In the tropical Atlantic, we can find astrong air-sea coupled variability as we alsocan realize that the air-sea coupled ENSOdominates in the tropical Pacific. The configuration of the Atlantic coupled variability, however, is very much different from that in the Pacific. An equatorial symmetric cold tongue expands from the eastern boundary into the central basin in the Pacific. Whereas, in the Atlantic, an equatorial anti-symmetric pattern is seen in the SST and SLP fields.As many studies showed before, the tropical dipole mode is associated with a migration of the Atlantic ITCZ.

  However, the dipole mode is not the only mode of SST variability in the tropical Atlantic. A scatter plot of zonal mean SST and SLP anomalies in 10-20degree latitudinal bands presents an apparent inter- hemispheric decorrelation in both SST and SLP fields.In the present study, we further examine this inter-hemispheric relation in the SST variability from different perspective.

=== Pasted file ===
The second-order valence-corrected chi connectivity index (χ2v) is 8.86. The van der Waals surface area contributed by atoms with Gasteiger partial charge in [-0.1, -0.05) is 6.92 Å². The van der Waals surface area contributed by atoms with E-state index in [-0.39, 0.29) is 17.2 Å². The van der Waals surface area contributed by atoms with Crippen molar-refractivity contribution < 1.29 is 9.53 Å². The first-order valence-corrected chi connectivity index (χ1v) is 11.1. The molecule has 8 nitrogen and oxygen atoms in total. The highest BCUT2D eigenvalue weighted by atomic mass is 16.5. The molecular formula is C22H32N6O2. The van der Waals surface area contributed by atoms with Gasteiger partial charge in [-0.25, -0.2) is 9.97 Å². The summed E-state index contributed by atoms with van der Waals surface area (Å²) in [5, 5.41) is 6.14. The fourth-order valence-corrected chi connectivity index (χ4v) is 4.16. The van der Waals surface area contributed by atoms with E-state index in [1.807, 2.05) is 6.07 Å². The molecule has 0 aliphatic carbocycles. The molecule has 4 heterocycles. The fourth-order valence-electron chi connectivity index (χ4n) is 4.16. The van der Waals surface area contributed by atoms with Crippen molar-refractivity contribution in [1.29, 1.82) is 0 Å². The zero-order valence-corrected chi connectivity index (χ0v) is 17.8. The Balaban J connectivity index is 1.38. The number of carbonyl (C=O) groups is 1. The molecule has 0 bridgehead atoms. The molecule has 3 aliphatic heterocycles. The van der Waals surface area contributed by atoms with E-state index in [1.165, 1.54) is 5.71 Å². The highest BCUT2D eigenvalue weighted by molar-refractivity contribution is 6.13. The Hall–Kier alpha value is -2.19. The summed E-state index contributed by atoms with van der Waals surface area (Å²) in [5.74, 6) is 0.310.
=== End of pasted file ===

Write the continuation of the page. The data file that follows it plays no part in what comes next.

For the present study, we construct 4 degree longitude by 4degree latitude monthly averaged marine meteorological data sets from quality controlled ship and buoy observations, compiled in Long Marine Reports of COADS. We will examine SST, SLP, vector and scalar surface wind, sensible and latent heat fluxes. A higher resolution data set of cloudiness is also included here. We also complement the COADS with the NCEP reanalysis because COADS observations in the South Atlantic may suffer large sampling errors due to few ship observations. For example, the NCEP provides dynamically-consistent SLP and wind velocity data. In contrast, grid point values of COADS are calculated from independent observations of SLP and wind velocity. We would like to take both advantages into our study.

Youichi Tanimoto
(Climate Variations Research Program), Shangping Xie (IPRC)
Frontier Research System for Global Change, Tokyo, Japan;

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